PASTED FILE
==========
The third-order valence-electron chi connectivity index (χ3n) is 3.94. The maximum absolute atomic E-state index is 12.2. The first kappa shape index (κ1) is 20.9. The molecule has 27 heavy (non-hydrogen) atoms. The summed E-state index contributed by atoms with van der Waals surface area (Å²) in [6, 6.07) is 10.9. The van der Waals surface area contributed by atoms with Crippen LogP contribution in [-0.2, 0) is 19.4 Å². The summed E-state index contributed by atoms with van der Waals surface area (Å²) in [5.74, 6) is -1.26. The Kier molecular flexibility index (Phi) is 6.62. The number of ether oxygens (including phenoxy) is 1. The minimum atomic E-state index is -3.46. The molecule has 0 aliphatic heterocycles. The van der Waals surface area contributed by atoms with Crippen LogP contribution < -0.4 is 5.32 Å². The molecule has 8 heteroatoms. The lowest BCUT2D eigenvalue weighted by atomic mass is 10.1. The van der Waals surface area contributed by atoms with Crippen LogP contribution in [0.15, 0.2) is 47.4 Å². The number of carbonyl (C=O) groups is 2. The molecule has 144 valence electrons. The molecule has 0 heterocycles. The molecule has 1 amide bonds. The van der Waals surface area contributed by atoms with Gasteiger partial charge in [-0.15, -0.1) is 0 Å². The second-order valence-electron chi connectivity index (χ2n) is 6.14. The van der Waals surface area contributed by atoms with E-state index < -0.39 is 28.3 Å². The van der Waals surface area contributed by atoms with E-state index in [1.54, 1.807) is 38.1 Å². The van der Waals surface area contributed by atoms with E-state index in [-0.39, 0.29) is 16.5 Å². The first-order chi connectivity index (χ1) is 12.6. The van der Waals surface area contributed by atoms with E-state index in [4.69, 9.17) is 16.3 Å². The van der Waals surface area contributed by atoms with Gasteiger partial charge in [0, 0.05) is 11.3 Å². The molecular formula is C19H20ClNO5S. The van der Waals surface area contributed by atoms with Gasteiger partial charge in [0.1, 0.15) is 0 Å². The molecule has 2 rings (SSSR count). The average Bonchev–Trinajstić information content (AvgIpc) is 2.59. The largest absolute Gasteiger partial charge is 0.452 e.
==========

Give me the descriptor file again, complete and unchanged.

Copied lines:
The third-order valence-electron chi connectivity index (χ3n) is 3.94. The maximum absolute atomic E-state index is 12.2. The first kappa shape index (κ1) is 20.9. The molecule has 27 heavy (non-hydrogen) atoms. The summed E-state index contributed by atoms with van der Waals surface area (Å²) in [6, 6.07) is 10.9. The van der Waals surface area contributed by atoms with Crippen LogP contribution in [-0.2, 0) is 19.4 Å². The summed E-state index contributed by atoms with van der Waals surface area (Å²) in [5.74, 6) is -1.26. The Kier molecular flexibility index (Phi) is 6.62. The number of ether oxygens (including phenoxy) is 1. The minimum atomic E-state index is -3.46. The molecule has 0 aliphatic heterocycles. The van der Waals surface area contributed by atoms with Crippen LogP contribution < -0.4 is 5.32 Å². The molecule has 8 heteroatoms. The lowest BCUT2D eigenvalue weighted by atomic mass is 10.1. The van der Waals surface area contributed by atoms with Crippen LogP contribution in [0.15, 0.2) is 47.4 Å². The number of carbonyl (C=O) groups is 2. The molecule has 144 valence electrons. The molecule has 0 heterocycles. The molecule has 1 amide bonds. The van der Waals surface area contributed by atoms with Gasteiger partial charge in [-0.15, -0.1) is 0 Å². The second-order valence-electron chi connectivity index (χ2n) is 6.14. The van der Waals surface area contributed by atoms with E-state index < -0.39 is 28.3 Å². The van der Waals surface area contributed by atoms with E-state index in [1.54, 1.807) is 38.1 Å². The van der Waals surface area contributed by atoms with E-state index in [-0.39, 0.29) is 16.5 Å². The first-order chi connectivity index (χ1) is 12.6. The van der Waals surface area contributed by atoms with E-state index in [4.69, 9.17) is 16.3 Å². The van der Waals surface area contributed by atoms with Gasteiger partial charge in [0, 0.05) is 11.3 Å². The molecular formula is C19H20ClNO5S. The van der Waals surface area contributed by atoms with Gasteiger partial charge in [0.1, 0.15) is 0 Å². The molecule has 2 rings (SSSR count). The average Bonchev–Trinajstić information content (AvgIpc) is 2.59. The largest absolute Gasteiger partial charge is 0.452 e.